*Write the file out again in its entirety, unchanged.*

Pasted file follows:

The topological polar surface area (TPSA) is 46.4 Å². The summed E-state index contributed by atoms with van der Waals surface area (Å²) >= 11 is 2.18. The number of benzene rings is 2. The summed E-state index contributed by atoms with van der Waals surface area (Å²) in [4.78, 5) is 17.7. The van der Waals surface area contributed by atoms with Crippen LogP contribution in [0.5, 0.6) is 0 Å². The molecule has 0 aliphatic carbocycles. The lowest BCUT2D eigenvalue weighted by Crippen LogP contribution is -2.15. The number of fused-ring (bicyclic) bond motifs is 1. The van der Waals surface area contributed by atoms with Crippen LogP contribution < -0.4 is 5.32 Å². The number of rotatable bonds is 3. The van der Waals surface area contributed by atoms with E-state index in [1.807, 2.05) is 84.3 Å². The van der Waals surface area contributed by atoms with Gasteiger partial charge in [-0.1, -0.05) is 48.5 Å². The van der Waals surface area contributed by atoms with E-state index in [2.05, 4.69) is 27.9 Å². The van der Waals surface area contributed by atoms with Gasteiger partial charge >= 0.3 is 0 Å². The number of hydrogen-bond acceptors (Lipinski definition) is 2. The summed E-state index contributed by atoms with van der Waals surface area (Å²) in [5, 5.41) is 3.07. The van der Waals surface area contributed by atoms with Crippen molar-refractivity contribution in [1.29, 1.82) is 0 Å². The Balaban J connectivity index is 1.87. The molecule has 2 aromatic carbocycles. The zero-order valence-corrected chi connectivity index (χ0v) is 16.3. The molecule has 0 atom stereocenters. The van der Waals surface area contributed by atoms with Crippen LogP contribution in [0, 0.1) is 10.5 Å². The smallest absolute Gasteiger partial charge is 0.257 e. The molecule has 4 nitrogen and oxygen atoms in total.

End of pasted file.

The topological polar surface area (TPSA) is 46.4 Å². The summed E-state index contributed by atoms with van der Waals surface area (Å²) >= 11 is 2.18. The number of benzene rings is 2. The summed E-state index contributed by atoms with van der Waals surface area (Å²) in [4.78, 5) is 17.7. The van der Waals surface area contributed by atoms with Crippen LogP contribution in [0.5, 0.6) is 0 Å². The molecule has 0 aliphatic carbocycles. The lowest BCUT2D eigenvalue weighted by Crippen LogP contribution is -2.15. The number of fused-ring (bicyclic) bond motifs is 1. The van der Waals surface area contributed by atoms with Crippen LogP contribution < -0.4 is 5.32 Å². The number of rotatable bonds is 3. The van der Waals surface area contributed by atoms with E-state index in [1.807, 2.05) is 84.3 Å². The van der Waals surface area contributed by atoms with Gasteiger partial charge in [-0.1, -0.05) is 48.5 Å². The van der Waals surface area contributed by atoms with E-state index in [2.05, 4.69) is 27.9 Å². The van der Waals surface area contributed by atoms with Gasteiger partial charge >= 0.3 is 0 Å². The number of hydrogen-bond acceptors (Lipinski definition) is 2. The summed E-state index contributed by atoms with van der Waals surface area (Å²) in [5, 5.41) is 3.07. The van der Waals surface area contributed by atoms with Crippen molar-refractivity contribution in [1.29, 1.82) is 0 Å². The Balaban J connectivity index is 1.87. The molecule has 2 aromatic carbocycles. The zero-order valence-corrected chi connectivity index (χ0v) is 16.3. The molecule has 0 atom stereocenters. The van der Waals surface area contributed by atoms with Crippen LogP contribution in [0, 0.1) is 10.5 Å². The smallest absolute Gasteiger partial charge is 0.257 e. The molecule has 4 nitrogen and oxygen atoms in total.